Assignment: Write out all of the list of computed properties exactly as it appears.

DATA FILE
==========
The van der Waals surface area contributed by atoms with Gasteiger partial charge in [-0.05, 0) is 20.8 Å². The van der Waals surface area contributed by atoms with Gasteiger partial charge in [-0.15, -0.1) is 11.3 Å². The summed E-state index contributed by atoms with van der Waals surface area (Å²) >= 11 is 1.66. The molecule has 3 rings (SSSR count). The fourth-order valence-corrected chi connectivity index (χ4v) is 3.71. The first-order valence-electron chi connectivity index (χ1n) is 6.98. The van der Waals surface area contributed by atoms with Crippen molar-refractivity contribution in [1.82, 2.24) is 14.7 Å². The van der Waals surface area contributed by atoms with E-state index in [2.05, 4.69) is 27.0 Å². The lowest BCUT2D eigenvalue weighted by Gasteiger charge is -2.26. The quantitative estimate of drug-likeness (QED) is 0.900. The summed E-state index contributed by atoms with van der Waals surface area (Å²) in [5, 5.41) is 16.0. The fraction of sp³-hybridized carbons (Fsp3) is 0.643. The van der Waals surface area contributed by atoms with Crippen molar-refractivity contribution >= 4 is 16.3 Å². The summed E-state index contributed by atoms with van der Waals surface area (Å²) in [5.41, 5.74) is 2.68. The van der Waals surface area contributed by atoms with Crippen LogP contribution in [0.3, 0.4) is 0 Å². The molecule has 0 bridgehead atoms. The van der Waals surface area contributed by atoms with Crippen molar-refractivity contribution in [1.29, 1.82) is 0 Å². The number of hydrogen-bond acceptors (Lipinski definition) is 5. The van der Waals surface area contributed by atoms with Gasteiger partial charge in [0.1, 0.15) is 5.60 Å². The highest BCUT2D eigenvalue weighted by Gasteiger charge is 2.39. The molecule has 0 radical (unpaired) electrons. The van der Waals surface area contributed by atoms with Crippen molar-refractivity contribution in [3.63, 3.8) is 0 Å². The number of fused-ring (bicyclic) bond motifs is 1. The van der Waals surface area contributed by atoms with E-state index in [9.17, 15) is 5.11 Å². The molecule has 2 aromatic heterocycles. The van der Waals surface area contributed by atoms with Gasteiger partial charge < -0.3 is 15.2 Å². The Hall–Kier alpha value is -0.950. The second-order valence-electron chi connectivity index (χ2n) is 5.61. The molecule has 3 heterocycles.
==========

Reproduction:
The van der Waals surface area contributed by atoms with Gasteiger partial charge in [-0.05, 0) is 20.8 Å². The van der Waals surface area contributed by atoms with Gasteiger partial charge in [-0.15, -0.1) is 11.3 Å². The summed E-state index contributed by atoms with van der Waals surface area (Å²) >= 11 is 1.66. The molecule has 3 rings (SSSR count). The fourth-order valence-corrected chi connectivity index (χ4v) is 3.71. The first-order valence-electron chi connectivity index (χ1n) is 6.98. The van der Waals surface area contributed by atoms with Crippen molar-refractivity contribution in [1.82, 2.24) is 14.7 Å². The van der Waals surface area contributed by atoms with E-state index in [2.05, 4.69) is 27.0 Å². The lowest BCUT2D eigenvalue weighted by Gasteiger charge is -2.26. The quantitative estimate of drug-likeness (QED) is 0.900. The summed E-state index contributed by atoms with van der Waals surface area (Å²) in [5, 5.41) is 16.0. The fraction of sp³-hybridized carbons (Fsp3) is 0.643. The van der Waals surface area contributed by atoms with Crippen molar-refractivity contribution >= 4 is 16.3 Å². The summed E-state index contributed by atoms with van der Waals surface area (Å²) in [5.41, 5.74) is 2.68. The van der Waals surface area contributed by atoms with Crippen LogP contribution in [0.3, 0.4) is 0 Å². The molecule has 0 bridgehead atoms. The van der Waals surface area contributed by atoms with Crippen molar-refractivity contribution in [1.29, 1.82) is 0 Å². The number of hydrogen-bond acceptors (Lipinski definition) is 5. The van der Waals surface area contributed by atoms with Gasteiger partial charge in [0.1, 0.15) is 5.60 Å². The highest BCUT2D eigenvalue weighted by Gasteiger charge is 2.39. The molecule has 0 radical (unpaired) electrons. The van der Waals surface area contributed by atoms with Crippen molar-refractivity contribution in [3.63, 3.8) is 0 Å². The number of fused-ring (bicyclic) bond motifs is 1. The van der Waals surface area contributed by atoms with E-state index in [9.17, 15) is 5.11 Å². The molecule has 2 aromatic heterocycles. The van der Waals surface area contributed by atoms with Gasteiger partial charge < -0.3 is 15.2 Å². The Hall–Kier alpha value is -0.950. The second-order valence-electron chi connectivity index (χ2n) is 5.61. The molecule has 3 heterocycles.